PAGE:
Sunday, August 06, 2006

Vegetables and Olive Oil and Peace




This post is my contribution to Barbara's "Fresh and Local Challenge" in Tigers and Strawberries; although all of what I cook comes right out of our Chubeza box, this one has summer vegetables in it, and is therefore very appropriate for this season.

The two dishes I have here feature a common ingredient which may not be exactly a spice, but is a very typical flavor in Middle Eastern cooking: fabulous olive oil from the Gallille. It's not easy being cheerful in Israel Aviv these days, as many of you probably can guess from following the news; but cooking with olive oil is a reminder of the ancient, bountiful olive trees all over the north of Israel, which produce our superb oil, and which are now under missile attacks. May these dishes remind all warring parties in the world of the goodness in the Earth, and how living off the richness it offers shouldn't be taken for granted. While many humans are hurt in our current conflict, there are also silent sufferers: plants and animals hit by rockets, forests that die in forest fires. When (if?) this is over, hopefully soon, humans will have to work not only on reconnecting with each other, but also on restoring some of the natural world that is so often harmed by humans fighting with each other. The vegetables, fresh from a field near Latroun, are a reminder of that world.

When you have good ingredients, there's no need to mess with them more than necessary. The fresh flavors speak for themselves. So, while the two dishes I have here are cooked, they're both cooked for a very short time and preserve the vegetables' essence very well. It's a double feature dish: Green Beans with Garlic and Roasted Peppers. The beans are sauteed in a small amount of light broth and, of coruse, garlic. The peppers are roasted on an old pot lid, then steamed in a plastic bag and served with a tiny bit of olive oil and, possibly, balsamic vinegar. This is proof that very simple things can make very festive dishes.

Green Beans with Garlic

4-5 handfuls of fresh green beans
3 large garlic cloves
1 tbsp olive oil
1 tbsp good quality soy sauce
1/2 cup water or vegetable broth.
1/2 tsp chili flakes
1 inch ginger, thinly sliced
1-2 tsps sesame oil

Prepping green beans is a funny task, because no matter what shortcuts you try to take, you *will* have to chop off their corners. I've stopped bothering with lining them up - they are never the same size and it doesn't simplify things... so just chop their corners, will you? Then, slice the garlic cloves, heat the olive oil in a pan or wok, and add the garlic, the ginger and the chili flakes. When a nice garlicky smell fills the room, add the soy sauce and the beans. Stir gently to mix up , and when they're all heated, add some water or broth - just enough so nothing sticks to the pan. Then, cook for a few more minutes, stirring occasionally, until beans get as soft as you like them, but retain their character. Remove from pan, drizzle a bit of sesame oil, and voila.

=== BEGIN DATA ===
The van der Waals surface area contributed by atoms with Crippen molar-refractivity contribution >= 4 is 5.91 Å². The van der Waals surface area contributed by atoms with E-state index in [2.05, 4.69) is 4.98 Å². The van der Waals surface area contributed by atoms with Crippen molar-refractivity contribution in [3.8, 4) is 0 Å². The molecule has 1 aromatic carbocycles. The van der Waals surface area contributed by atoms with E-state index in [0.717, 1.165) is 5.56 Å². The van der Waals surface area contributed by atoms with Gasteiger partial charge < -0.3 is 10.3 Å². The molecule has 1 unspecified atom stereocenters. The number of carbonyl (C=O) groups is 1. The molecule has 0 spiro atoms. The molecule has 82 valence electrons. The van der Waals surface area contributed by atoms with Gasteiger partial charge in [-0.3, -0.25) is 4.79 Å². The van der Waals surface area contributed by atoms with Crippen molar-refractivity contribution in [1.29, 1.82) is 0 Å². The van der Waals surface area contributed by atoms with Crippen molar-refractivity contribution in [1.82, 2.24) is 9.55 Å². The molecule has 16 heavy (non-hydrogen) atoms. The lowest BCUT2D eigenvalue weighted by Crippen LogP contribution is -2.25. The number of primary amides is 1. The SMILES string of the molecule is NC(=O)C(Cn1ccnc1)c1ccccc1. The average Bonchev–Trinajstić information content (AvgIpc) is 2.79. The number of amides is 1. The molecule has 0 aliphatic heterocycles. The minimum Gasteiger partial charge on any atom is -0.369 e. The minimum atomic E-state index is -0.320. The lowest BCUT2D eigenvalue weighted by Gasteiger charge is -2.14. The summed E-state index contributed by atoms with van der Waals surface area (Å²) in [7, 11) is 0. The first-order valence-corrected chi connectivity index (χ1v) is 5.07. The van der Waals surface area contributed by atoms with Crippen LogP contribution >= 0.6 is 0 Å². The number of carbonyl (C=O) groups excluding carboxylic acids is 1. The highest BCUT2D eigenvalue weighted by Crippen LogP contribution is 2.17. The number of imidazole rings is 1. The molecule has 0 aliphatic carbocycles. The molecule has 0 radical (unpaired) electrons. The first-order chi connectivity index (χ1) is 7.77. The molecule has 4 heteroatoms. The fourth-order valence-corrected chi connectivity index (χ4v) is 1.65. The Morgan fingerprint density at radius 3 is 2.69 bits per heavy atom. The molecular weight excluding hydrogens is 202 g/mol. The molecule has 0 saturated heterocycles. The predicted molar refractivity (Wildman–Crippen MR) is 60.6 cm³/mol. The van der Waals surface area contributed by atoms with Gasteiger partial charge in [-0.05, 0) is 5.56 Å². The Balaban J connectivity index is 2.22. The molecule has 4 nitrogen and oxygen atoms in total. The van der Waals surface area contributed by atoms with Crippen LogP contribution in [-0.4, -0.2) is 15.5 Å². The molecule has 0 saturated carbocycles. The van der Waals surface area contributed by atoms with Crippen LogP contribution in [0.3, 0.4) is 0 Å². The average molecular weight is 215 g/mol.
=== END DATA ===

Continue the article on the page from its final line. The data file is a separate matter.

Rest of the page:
Roasted Red Peppers


4 large red peppers
1 old lid of a large pan
1 plastic bag
1 tbsp olive oil
1 tsp balsamic vinegar (optional)

This works really well on my stove, which has open fire; folks with electric stoves are welcome to offer ideas on how to do this in other kitchens. Anyway, in my kitchen, I found the best method to do this in Shari Ansky's fabulous book Vegetables. I changed it a bit, but it's essentially the same.

Basicaly, what you do, is turn on the stove and place an old metal lid directly on it. Then, you cut the peppers into eight pieces each, lengthwise, and place the pepper slices on top of the lid. Move them around a bit, so they don't get too burned on one side. You'll start seeing black burns on the peel, which is absolutely fine.

When the peppers all get soft and burned (doesn't this sound a bit like an inquisition method?), you turn off the stove, remove the peppers from the lid (careful! they're hot!) and place them in a plastic bag. tie up the bag and let'em sweat for fifteen minutes (inquisition, indeed). Then, open up the bag: if you want to peel the peppers, this will be very easy now, but you don't have to. You can eat them as they are. Put the peppers in a bowl, and drizzle some olive oil and, if desired, some balsamic vinegar on top.

It'll be time to harvest olives soon, and my family will gather to pick them right off our olive tree in September. Then, we'll be making olives off my grandpa's secret recipe, and they will be good and bitter; a reminder of life in this region, which can be very good, but very bitter at times, and a reminder of the olive branches that bear this fruit, and a hope for peace.